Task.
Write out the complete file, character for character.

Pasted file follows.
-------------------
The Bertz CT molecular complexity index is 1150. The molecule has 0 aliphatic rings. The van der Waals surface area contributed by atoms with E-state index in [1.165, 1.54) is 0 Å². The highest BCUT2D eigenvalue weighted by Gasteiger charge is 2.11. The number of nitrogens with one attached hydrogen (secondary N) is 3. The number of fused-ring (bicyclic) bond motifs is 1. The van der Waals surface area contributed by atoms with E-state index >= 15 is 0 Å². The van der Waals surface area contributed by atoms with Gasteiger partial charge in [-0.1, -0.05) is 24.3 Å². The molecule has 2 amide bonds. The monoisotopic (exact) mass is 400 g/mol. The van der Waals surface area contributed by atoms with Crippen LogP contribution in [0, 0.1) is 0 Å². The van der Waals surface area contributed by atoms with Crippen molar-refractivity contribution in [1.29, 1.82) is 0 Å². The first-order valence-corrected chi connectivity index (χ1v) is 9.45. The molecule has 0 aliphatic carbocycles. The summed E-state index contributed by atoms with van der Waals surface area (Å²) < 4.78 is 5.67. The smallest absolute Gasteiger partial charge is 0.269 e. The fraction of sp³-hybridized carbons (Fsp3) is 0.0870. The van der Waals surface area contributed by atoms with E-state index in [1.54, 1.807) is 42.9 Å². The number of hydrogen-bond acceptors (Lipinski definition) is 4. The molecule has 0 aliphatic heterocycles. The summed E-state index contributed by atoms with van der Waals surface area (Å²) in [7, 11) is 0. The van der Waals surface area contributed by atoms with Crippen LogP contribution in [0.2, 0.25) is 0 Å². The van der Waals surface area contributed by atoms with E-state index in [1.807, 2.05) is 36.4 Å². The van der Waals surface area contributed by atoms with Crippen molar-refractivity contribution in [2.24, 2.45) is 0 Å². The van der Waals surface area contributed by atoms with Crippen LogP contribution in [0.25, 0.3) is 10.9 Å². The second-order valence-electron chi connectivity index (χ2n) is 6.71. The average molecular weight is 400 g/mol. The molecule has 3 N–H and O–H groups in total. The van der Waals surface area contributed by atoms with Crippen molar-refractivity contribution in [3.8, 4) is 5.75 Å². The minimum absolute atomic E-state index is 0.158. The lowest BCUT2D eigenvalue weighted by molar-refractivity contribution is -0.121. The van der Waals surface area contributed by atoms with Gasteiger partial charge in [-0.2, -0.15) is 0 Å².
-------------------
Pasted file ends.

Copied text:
The Bertz CT molecular complexity index is 1150. The molecule has 0 aliphatic rings. The van der Waals surface area contributed by atoms with E-state index in [1.165, 1.54) is 0 Å². The highest BCUT2D eigenvalue weighted by Gasteiger charge is 2.11. The number of nitrogens with one attached hydrogen (secondary N) is 3. The number of fused-ring (bicyclic) bond motifs is 1. The van der Waals surface area contributed by atoms with E-state index >= 15 is 0 Å². The van der Waals surface area contributed by atoms with Gasteiger partial charge in [-0.1, -0.05) is 24.3 Å². The molecule has 2 amide bonds. The monoisotopic (exact) mass is 400 g/mol. The van der Waals surface area contributed by atoms with Crippen LogP contribution in [0, 0.1) is 0 Å². The van der Waals surface area contributed by atoms with Crippen molar-refractivity contribution in [1.29, 1.82) is 0 Å². The first-order valence-corrected chi connectivity index (χ1v) is 9.45. The molecule has 0 aliphatic carbocycles. The summed E-state index contributed by atoms with van der Waals surface area (Å²) < 4.78 is 5.67. The smallest absolute Gasteiger partial charge is 0.269 e. The fraction of sp³-hybridized carbons (Fsp3) is 0.0870. The van der Waals surface area contributed by atoms with E-state index in [1.54, 1.807) is 42.9 Å². The number of hydrogen-bond acceptors (Lipinski definition) is 4. The molecule has 0 aliphatic heterocycles. The summed E-state index contributed by atoms with van der Waals surface area (Å²) in [7, 11) is 0. The van der Waals surface area contributed by atoms with Crippen LogP contribution in [0.2, 0.25) is 0 Å². The van der Waals surface area contributed by atoms with E-state index in [1.807, 2.05) is 36.4 Å². The van der Waals surface area contributed by atoms with Crippen molar-refractivity contribution in [2.24, 2.45) is 0 Å². The van der Waals surface area contributed by atoms with Crippen LogP contribution in [0.25, 0.3) is 10.9 Å². The second-order valence-electron chi connectivity index (χ2n) is 6.71. The average molecular weight is 400 g/mol. The molecule has 3 N–H and O–H groups in total. The van der Waals surface area contributed by atoms with Crippen molar-refractivity contribution in [3.8, 4) is 5.75 Å². The minimum absolute atomic E-state index is 0.158. The lowest BCUT2D eigenvalue weighted by molar-refractivity contribution is -0.121. The van der Waals surface area contributed by atoms with Gasteiger partial charge in [-0.2, -0.15) is 0 Å².